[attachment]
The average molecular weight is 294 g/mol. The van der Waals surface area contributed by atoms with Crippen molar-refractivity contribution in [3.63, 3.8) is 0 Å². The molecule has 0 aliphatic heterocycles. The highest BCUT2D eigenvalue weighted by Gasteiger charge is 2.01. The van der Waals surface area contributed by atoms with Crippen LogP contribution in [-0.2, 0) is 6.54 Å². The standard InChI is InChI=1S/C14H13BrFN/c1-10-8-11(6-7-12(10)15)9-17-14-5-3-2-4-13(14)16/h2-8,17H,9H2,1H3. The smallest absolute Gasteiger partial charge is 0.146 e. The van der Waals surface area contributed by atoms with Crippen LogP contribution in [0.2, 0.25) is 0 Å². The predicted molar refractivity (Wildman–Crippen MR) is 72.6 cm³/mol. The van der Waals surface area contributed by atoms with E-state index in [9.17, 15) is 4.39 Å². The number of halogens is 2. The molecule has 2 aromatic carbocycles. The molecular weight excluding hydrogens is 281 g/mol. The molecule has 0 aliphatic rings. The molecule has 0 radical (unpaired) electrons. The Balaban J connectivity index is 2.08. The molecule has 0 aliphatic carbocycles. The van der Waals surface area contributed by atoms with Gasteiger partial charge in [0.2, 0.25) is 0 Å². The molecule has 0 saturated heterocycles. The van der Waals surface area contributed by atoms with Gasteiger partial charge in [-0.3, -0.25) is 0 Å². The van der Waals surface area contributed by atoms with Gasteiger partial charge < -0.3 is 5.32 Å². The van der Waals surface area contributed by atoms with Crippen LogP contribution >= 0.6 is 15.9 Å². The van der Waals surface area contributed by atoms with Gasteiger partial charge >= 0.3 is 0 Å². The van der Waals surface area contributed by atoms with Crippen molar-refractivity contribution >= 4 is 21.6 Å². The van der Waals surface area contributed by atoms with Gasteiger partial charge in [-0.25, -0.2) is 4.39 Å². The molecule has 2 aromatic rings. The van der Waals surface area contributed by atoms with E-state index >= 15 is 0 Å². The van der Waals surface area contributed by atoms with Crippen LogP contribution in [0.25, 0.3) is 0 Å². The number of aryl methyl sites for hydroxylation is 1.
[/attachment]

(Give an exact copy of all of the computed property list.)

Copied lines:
The average molecular weight is 294 g/mol. The van der Waals surface area contributed by atoms with Crippen molar-refractivity contribution in [3.63, 3.8) is 0 Å². The molecule has 0 aliphatic heterocycles. The highest BCUT2D eigenvalue weighted by Gasteiger charge is 2.01. The van der Waals surface area contributed by atoms with Crippen LogP contribution in [-0.2, 0) is 6.54 Å². The standard InChI is InChI=1S/C14H13BrFN/c1-10-8-11(6-7-12(10)15)9-17-14-5-3-2-4-13(14)16/h2-8,17H,9H2,1H3. The smallest absolute Gasteiger partial charge is 0.146 e. The van der Waals surface area contributed by atoms with Crippen LogP contribution in [0.2, 0.25) is 0 Å². The predicted molar refractivity (Wildman–Crippen MR) is 72.6 cm³/mol. The van der Waals surface area contributed by atoms with E-state index in [9.17, 15) is 4.39 Å². The number of halogens is 2. The molecule has 2 aromatic carbocycles. The molecular weight excluding hydrogens is 281 g/mol. The molecule has 0 aliphatic rings. The molecule has 0 radical (unpaired) electrons. The Balaban J connectivity index is 2.08. The molecule has 0 aliphatic carbocycles. The van der Waals surface area contributed by atoms with Gasteiger partial charge in [0.2, 0.25) is 0 Å². The molecule has 0 saturated heterocycles. The van der Waals surface area contributed by atoms with Gasteiger partial charge in [-0.3, -0.25) is 0 Å². The van der Waals surface area contributed by atoms with Gasteiger partial charge < -0.3 is 5.32 Å². The van der Waals surface area contributed by atoms with Crippen LogP contribution >= 0.6 is 15.9 Å². The van der Waals surface area contributed by atoms with Gasteiger partial charge >= 0.3 is 0 Å². The van der Waals surface area contributed by atoms with Crippen molar-refractivity contribution >= 4 is 21.6 Å². The van der Waals surface area contributed by atoms with Gasteiger partial charge in [-0.25, -0.2) is 4.39 Å². The molecule has 2 aromatic rings. The van der Waals surface area contributed by atoms with E-state index >= 15 is 0 Å². The van der Waals surface area contributed by atoms with Crippen LogP contribution in [0.25, 0.3) is 0 Å². The number of aryl methyl sites for hydroxylation is 1.